Certain dental products contain food ingredients that can cause allergic reactions, and as a dental professional, it is important to be aware of this potential danger. Allergies are very common, and it is essential to take all necessary precautions to prevent any reaction from occurring while patients are in our care. The most common allergic reactions among dental staff are allergies to latex, acrylates, and formaldehyde. While polymethylmethacrylates and latex cause delayed hypersensitivity reactions, sodium metabisulfite and nickel cause immediate reactions.
In recent years, due to the increase in the number of patients with allergies to different materials, practicing dentists should be aware of documented allergies and take steps to avoid any allergic manifestations in the dental clinic. The supply problems of the Adrenaline Auto-Injector (AAI) led the Director of Dental of England (CDO) to ask dental offices that stored AAI in their emergency medical medicine kits to renew them with adrenaline ampoules, in order to preserve national stocks of the devices. A similar case was recently reported in Australia, where a child with a milk allergy developed anaphylaxis after using “dental foam” containing Recaldent during dental treatment. Chlorhexidine is an effective antiseptic that is widely used in dentistry, and is present in several dental products, including some mouthwashes, toothpastes and dental implants.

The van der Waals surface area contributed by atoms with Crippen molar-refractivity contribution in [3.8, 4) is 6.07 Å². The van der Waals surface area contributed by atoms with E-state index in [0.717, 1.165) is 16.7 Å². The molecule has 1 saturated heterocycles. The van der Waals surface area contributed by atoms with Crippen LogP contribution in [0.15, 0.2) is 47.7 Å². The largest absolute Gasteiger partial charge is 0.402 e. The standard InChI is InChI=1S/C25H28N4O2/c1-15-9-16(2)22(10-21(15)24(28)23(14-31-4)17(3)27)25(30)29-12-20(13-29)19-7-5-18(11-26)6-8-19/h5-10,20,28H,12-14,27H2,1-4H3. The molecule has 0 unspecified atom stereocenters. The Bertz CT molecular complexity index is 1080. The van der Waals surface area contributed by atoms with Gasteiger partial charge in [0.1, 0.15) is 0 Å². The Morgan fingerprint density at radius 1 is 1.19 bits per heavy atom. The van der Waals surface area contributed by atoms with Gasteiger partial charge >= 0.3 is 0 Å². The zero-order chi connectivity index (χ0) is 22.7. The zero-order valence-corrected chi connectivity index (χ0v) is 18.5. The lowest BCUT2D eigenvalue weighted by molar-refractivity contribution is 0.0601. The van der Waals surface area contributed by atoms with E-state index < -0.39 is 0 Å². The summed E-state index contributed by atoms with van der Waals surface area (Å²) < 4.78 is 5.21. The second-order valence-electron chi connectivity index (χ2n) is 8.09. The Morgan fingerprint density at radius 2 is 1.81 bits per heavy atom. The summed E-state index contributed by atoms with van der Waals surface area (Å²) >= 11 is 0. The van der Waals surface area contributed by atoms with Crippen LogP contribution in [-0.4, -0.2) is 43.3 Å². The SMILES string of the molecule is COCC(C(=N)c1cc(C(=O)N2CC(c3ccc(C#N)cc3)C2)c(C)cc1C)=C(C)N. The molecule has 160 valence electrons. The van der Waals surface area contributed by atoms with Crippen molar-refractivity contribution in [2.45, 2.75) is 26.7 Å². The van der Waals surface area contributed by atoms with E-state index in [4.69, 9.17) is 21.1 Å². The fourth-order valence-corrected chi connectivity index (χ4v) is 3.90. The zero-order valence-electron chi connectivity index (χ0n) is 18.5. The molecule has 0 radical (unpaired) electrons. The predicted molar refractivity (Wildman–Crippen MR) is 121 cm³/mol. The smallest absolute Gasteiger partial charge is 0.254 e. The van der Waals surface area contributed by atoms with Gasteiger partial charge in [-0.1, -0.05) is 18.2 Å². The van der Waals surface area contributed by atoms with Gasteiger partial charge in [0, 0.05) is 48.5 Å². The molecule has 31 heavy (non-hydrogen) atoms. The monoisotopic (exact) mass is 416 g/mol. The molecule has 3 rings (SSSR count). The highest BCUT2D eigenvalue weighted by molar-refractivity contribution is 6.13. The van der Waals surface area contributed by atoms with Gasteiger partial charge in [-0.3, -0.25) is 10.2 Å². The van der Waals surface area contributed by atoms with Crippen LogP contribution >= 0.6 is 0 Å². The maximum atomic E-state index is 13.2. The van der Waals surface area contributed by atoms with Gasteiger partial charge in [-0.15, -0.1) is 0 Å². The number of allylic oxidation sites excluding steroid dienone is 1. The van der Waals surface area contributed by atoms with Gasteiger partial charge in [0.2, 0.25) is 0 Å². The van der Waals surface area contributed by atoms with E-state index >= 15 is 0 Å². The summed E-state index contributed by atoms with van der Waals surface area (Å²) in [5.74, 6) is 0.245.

During dental treatment, various materials are used that can have side effects on patients and dental staff; therefore, it is necessary to use them with caution. If a patient with an indication for prophylaxis who received appropriate antibiotic premedication before a dental procedure one day and who is then scheduled for dental surgery the next day also justifies premedication (e.g., all manufacturers of dental products are required to provide this documentation to dental offices if requested).